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TRMPPRfinal - ARCH 3214 Saint Peters of Rome Saint Peters...

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10/5/2009 ARCH 3214 Saint Peter’s of Rome Saint Peter’s is located within the Vatican City in Rome and is claimed to be one of the most magnificent churches ever to be built. Saint Peter’s was not only a famous place to stop during a pilgrimage, but also the burial site of many popes. The construction of Saint Peter’s began in 1546; however modifications to its original structure were made in throughout this time period up until 1606 as well. In order to acquire the label of one of the greatest buildings built in its time, Saint Peter’s boasts a pristine team of artists and architects that together created this masterpiece. Amongst this team of elite individuals are some familiar names such as: Bernini, Bramante, Della Porta, Maderno, Michelangelo, and Sangallo. This superior team of stylists created the incomparable and aesthetically pleasing design of Saint Peter’s of Rome; flaunting a structurally and functionally sound plan that has been borrowed and used in other buildings many times since its original production. Saint Peter’s Basilica has history that dates back to the crucifixion of Jesus claiming that Peter, one of Jesus’ twelve disciples was named the head and first bishop of the Catholic Church in Rome. This passage towards righteousness is seen in the Gospel of Mathew when Jesus says, “And I say also unto thee, that thou art Peter, and upon this rock I will build my church, and the gates of hell shall not prevail against it (Wikipedia)”. The church that Emperor Constantine had built in a Latin cross form in 326 A.D. was known as Old Saint Peter’s. The Church was built within the Vatican City in the approximate and believed location of Peter’s burial site. After hundreds of years Old Saint Peter’s was in dire need of repairs. Consequently, Old Saint Peter’s was not exactly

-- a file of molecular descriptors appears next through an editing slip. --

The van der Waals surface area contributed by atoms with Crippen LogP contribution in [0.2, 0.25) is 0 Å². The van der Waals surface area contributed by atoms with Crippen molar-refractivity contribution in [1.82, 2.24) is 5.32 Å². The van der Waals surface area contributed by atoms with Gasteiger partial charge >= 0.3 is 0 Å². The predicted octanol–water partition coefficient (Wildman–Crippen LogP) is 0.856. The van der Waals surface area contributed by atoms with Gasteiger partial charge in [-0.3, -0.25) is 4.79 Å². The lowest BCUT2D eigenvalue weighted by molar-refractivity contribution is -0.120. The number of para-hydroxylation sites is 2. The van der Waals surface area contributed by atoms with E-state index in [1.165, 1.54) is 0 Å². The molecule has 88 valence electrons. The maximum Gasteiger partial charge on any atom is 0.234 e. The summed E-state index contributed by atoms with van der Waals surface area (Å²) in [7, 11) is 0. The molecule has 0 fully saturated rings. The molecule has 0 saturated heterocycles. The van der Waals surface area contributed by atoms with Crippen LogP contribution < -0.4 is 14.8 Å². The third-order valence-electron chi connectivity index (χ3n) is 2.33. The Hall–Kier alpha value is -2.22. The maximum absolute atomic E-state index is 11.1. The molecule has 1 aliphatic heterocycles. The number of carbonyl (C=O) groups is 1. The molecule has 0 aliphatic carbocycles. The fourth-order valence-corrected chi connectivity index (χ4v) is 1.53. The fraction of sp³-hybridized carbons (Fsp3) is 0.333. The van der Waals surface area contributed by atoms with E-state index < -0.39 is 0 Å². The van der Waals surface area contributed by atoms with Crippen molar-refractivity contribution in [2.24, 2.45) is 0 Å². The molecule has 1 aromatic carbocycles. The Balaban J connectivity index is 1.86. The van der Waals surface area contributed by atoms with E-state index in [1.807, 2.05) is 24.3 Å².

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10/5/2009 ARCH 3214 repaired, but more or less completely reconstructed. The design of Bramante was selected and therefore changed the style of the Church from a Latin Cross to a Greek Cross with a dome inspired by that of the Pantheon and Florence Cathedral (West, 145). The difference of this enormous Greek Cross from the past plan of this building was that the arms of the cross were all equal in length and size. Part of the reason for the change to this larger shape was to fit the faithful as well as those who were marching across Europe on Christian Pilgrimages. The use of the Greek Cross and central plan provided the Church with enough space to fit about 250,000 people (Wikipedia). However, the central plan was later modified by the addition of an elongated nave for liturgical reasons which still provided a sufficient amount of space. The undulating curves of the windows, open colonnades and the massive dome were all characteristics of Italian Baroque architecture.
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